79n2
St. John, Oliver, VII:109
Saint-Pierre, Abbe de, V:112; VIII:219
Saints, I:160-61, 183, 213; IV:146-47,
    163,166, 169-73; VI:62, 63, 118;
    VII:142, 275, 291-92
Saint-Simon, Claude-Henri de
    Rouvroy, comte de, IV:110; VI:43,
    75; on class structure, VIII:233; and
    Comte, VIII:175, 206-7, 216, 228-33;
    and Engels, VIII:335; messianism
    of, VIII:168, 223; and Napoleon,
    VIII:.232n78; and new hierarchy,
    VIII:132; on organisation sociale,
    VIII:230-33; Positivism of, VIII:134,
    139; on progress, VIII:131; on
    science, VIII:229-33; utilitarianism
    of, VIII:98
—Works: Catéchisme industriel,
    VIII:233; Introduction aux travaux
    scientifiques du XIXe siè cle,

    VIII:232; Lettres d'un habitant de
    Genè ve,
VIII:168, 231-32; Mémoire
    sur la science de l'homme, VIII:232-
    33; Nouveau Christianisme of,
    VIII:96; Systè me industriel, VIII:233
Salamonius, Marius, V:42-44, 57
Salic Law, V:249
Salisbury, John of. See John of Salisbury
Salomo, V:217
Salus et cura animae, V:58
Salutati, Coluccio, IV:39-41, 60
Salvation, IV:98, 118, 140, 142, 153,
    163, 278, 280-81; V:139,169. See
    also
Predestination
Salvation by fame, IV:47-48, 47n13
Samarkand, IV:51, 52
Samoitia, III:201
Samosata, battle of, IV:159
Samuel, Book of, I:111, 112; II:47;
    III:74, 182
Sánchez, Francisco, VI:102, 105
Sanctification, VII:219-20, 244
San Domingo, history of, VII:171
Sandoz, Ellis, VII:10,12
Santayana, George, III:111; VII:180;
    VIII:301
Sapiens (wise man), V:94, 117-18;
    VI:105n13
Sapientes et heroes , III:261-63, 265
Sapientiores et praestantiores, III:264
Sapienza, battle of, III:220
Sapienza volgare, VI:117, 134, 135
Sapphira, I:158
Saracens, V:118, 143
Sardinia, III:240
Sarpi, Paolo, VI:83
Sassanid empire, I:185, 221; II:165
Satan and Satanism, II:136; III:182,
    183; IV:159,165; VII:294-95; VIII:85,
    185, 251, 271-73, 294, 299-302. See
    also Civitas diaboli
(city of the
    devil); Corpus diaboli; Ecclesia
    diaboli

Saturnus, VII:245
Saul, King, III:74; V:53
Savants (scientists), VIII:243
Savigny, Friedrich Carl von, II:172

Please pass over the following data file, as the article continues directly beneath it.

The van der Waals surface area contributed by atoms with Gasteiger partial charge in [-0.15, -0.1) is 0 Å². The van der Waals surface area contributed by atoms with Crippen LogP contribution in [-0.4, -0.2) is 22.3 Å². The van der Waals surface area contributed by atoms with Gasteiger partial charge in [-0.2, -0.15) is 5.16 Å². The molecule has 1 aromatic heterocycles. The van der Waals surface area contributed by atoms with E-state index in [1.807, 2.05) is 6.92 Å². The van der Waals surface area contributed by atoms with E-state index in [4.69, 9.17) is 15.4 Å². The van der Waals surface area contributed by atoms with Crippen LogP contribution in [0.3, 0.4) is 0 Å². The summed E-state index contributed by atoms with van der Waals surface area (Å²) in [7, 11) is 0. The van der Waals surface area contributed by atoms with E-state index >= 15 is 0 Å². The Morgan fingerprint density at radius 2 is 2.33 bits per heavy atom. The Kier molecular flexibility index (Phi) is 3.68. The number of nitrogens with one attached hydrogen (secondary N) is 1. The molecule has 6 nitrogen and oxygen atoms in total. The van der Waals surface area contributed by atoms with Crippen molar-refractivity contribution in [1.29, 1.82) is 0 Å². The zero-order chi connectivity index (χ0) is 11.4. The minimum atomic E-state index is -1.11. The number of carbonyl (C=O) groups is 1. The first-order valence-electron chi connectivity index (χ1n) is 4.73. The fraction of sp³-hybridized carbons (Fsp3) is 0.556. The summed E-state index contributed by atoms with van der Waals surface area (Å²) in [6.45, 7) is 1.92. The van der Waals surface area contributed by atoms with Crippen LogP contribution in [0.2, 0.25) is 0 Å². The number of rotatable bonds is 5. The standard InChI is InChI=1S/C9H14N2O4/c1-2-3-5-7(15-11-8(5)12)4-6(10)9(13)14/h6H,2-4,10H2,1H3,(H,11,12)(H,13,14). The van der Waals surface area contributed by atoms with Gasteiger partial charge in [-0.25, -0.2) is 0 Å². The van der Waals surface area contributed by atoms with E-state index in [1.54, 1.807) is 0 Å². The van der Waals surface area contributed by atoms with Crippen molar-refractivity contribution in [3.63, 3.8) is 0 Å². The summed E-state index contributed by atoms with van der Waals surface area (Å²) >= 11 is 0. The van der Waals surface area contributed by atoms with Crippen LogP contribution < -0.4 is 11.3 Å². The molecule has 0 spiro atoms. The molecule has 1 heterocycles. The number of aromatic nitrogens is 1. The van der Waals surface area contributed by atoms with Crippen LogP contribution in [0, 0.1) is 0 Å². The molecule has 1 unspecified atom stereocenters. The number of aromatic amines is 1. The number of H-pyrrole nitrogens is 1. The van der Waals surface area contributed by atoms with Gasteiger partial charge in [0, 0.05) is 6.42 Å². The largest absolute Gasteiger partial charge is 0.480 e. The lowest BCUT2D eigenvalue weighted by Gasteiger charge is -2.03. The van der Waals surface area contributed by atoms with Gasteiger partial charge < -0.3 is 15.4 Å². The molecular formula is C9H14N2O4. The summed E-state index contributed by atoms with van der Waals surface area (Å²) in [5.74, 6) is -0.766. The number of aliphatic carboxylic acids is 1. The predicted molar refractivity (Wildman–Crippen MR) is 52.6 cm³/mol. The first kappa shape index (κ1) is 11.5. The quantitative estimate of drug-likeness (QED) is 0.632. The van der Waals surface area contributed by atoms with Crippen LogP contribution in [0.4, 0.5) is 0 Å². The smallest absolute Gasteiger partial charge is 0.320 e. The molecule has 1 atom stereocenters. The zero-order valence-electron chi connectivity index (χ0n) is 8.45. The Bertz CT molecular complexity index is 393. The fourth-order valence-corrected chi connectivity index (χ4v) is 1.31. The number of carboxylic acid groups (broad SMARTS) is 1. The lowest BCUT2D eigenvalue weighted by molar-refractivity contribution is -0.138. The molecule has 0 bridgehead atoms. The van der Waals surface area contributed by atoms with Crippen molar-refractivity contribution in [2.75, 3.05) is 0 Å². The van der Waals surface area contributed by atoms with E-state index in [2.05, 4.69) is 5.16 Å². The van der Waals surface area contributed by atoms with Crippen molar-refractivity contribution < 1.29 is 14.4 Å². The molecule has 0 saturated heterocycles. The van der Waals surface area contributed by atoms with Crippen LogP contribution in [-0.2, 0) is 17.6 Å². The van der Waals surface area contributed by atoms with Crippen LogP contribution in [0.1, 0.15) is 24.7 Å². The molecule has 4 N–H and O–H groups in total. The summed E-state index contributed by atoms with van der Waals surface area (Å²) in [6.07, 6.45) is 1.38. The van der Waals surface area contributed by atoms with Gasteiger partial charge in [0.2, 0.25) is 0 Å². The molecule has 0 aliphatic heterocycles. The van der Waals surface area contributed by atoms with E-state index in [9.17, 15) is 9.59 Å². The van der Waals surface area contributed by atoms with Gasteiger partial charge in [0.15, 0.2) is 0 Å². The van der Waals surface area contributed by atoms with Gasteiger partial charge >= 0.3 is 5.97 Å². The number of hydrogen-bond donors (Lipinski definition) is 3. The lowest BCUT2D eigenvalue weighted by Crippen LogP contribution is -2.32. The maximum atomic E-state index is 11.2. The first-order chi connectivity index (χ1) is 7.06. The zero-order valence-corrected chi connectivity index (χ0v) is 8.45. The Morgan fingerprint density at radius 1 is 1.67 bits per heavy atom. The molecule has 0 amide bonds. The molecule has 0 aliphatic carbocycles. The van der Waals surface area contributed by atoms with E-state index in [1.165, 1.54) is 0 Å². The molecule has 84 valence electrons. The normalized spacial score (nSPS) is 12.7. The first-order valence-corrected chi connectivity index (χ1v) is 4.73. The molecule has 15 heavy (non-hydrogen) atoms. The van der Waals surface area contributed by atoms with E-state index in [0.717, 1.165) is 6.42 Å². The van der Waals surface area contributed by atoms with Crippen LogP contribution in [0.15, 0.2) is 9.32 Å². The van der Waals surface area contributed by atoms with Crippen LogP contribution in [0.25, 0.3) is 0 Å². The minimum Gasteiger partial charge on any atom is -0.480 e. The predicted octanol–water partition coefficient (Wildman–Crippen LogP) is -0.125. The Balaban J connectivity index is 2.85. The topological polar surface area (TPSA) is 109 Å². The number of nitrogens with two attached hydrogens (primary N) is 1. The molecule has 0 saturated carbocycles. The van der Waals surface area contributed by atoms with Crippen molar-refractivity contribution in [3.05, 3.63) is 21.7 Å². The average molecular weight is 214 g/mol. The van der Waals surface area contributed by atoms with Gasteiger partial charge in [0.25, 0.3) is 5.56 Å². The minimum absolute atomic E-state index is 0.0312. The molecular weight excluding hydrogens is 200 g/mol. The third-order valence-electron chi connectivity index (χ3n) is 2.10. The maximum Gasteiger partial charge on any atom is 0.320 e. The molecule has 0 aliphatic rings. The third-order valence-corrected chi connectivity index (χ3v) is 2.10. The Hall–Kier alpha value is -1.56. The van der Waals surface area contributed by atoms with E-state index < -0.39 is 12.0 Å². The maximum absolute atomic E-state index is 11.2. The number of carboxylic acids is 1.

Savior kings, I:107
Savonarola, Girolamo, III:11, 243;
    IV:32, 69, 86; V:136, 150-51, 150nn
Saxony and Saxons, II:33, 46, 67;
    III:197, 213
Say, Jean-Baptiste, VIII:216
Saye, Lord, VII:109
Scala, Bartolomeo della, IV:41
Scale of Perfection (Hilton), III:177
Scheffer-Boichorst, Paul, II:60n
Scheinheiligen Dichter (Hölderlin),
    VII:244
Scheler, Max, VII:30
Schelling, Friedrich: and anamnetic
    dialogue, VII:211-14, 218; and
    aphorisms on reason, VII:203-4;
    attacks on, VII:198; on awareness
    of human nature, VIII:279; and
    Bakunin, VIII:254, 256; on barbarous
    principle, VII:202,203; and Bruno,
    VII:176, 200-203, 205-8, 210-11,
    2.40; on Christianity, VII:203, 211,
    219-20, 222, 230-33, 236-39; on
    church, VII:225-27; compared
    with Plato, VII:236-37, 237n71;
    compared with Saint Thomas,
    VII:240-41; compared with Vico,
    VI:90, 100; concluding comments
    on, VII:26-42; and consciousness
    of human historicity, VII:30-31;
    on constitution making, VI:145; on
    Covenant of the Peoples, VII:223-24,
    231, 236; critique of the age by,
    VII:202-3; on Descartes and post-
    Cartesian speculation, VII:200-202,
    204, 206; dialectic of, VII:212, 213,
    213n19; on Dionysus and Christ,
    VII:230-33, 243; on "double life,"
    VII:218-19; elements of position
    of, VII:200-204; as end of epoch,
    VII:241-42; on freedom, V:III:301; on
    French Revolution, VII:224; on God,
    VII:202, 203, 204,206-9, 216, 218-
    19, 221, 223, 232-34, 238; on grace,
    VII:219-22, 244; on Greek polis,
    VII:227-29, 233; and Hegel, VII:213-
    1.4; on historical existence, VII:210-
    1.4; and "historicity of truth," VII:8;
    on human nature, VII:220-22, 223;
    and hylozoism, VII:201, 201n3,
    202,202n5; and immersion into
    substance of universe, VII:206-8;
    influence of, VII:198-200; on inner
    return, VII:219-20; VIII:139; on
    intelligible order of being, VII:222-
    23; interpretation of his age by,
    VII:26; and Kant, VII:206; lack of
    impact on institutions of national
    polity, VI:11; on melancholy,
    VII:218, 220-22; on mystery and
    eschatology, VII:229-31, 238-39;
    mysticism of, VII:214; VIII:30; on
    myths, I:228; VII:29, 211, 227-33,
    243; VIII:138; on nature, VII:209,
    221; on Naturrecht, VII:49-50;
    new level of consciousness of,
    VII:236-37, 237n71, 239-41; on
    nirvana, VII:233-36; on Nothing,
    VII:234-35; on orgiastic experience,